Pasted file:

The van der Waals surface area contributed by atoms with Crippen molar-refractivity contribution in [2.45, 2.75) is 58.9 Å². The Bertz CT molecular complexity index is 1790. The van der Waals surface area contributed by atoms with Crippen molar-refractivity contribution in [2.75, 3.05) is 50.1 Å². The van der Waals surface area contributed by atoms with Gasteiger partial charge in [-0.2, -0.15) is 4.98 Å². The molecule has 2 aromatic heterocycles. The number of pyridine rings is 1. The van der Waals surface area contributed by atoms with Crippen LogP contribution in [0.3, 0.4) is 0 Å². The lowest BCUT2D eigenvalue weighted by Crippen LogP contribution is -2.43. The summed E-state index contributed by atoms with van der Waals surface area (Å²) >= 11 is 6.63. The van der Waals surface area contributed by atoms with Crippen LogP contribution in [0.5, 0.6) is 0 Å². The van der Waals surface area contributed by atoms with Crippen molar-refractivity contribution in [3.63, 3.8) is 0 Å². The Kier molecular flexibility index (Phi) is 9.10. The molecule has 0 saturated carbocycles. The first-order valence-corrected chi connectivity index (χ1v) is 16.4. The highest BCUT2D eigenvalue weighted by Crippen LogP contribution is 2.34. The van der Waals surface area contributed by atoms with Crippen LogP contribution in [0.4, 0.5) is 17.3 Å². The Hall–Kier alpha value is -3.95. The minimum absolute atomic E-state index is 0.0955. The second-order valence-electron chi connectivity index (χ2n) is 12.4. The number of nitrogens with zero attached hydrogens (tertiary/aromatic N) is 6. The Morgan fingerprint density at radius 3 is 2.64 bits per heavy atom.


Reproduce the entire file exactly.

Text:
The van der Waals surface area contributed by atoms with Crippen molar-refractivity contribution in [2.45, 2.75) is 58.9 Å². The Bertz CT molecular complexity index is 1790. The van der Waals surface area contributed by atoms with Crippen molar-refractivity contribution in [2.75, 3.05) is 50.1 Å². The van der Waals surface area contributed by atoms with Gasteiger partial charge in [-0.2, -0.15) is 4.98 Å². The molecule has 2 aromatic heterocycles. The number of pyridine rings is 1. The van der Waals surface area contributed by atoms with Crippen LogP contribution in [0.3, 0.4) is 0 Å². The lowest BCUT2D eigenvalue weighted by Crippen LogP contribution is -2.43. The summed E-state index contributed by atoms with van der Waals surface area (Å²) >= 11 is 6.63. The van der Waals surface area contributed by atoms with Crippen LogP contribution in [0.5, 0.6) is 0 Å². The van der Waals surface area contributed by atoms with Crippen molar-refractivity contribution in [3.63, 3.8) is 0 Å². The Kier molecular flexibility index (Phi) is 9.10. The molecule has 0 saturated carbocycles. The first-order valence-corrected chi connectivity index (χ1v) is 16.4. The highest BCUT2D eigenvalue weighted by Crippen LogP contribution is 2.34. The van der Waals surface area contributed by atoms with Crippen LogP contribution in [0.4, 0.5) is 17.3 Å². The Hall–Kier alpha value is -3.95. The minimum absolute atomic E-state index is 0.0955. The second-order valence-electron chi connectivity index (χ2n) is 12.4. The number of nitrogens with zero attached hydrogens (tertiary/aromatic N) is 6. The Morgan fingerprint density at radius 3 is 2.64 bits per heavy atom.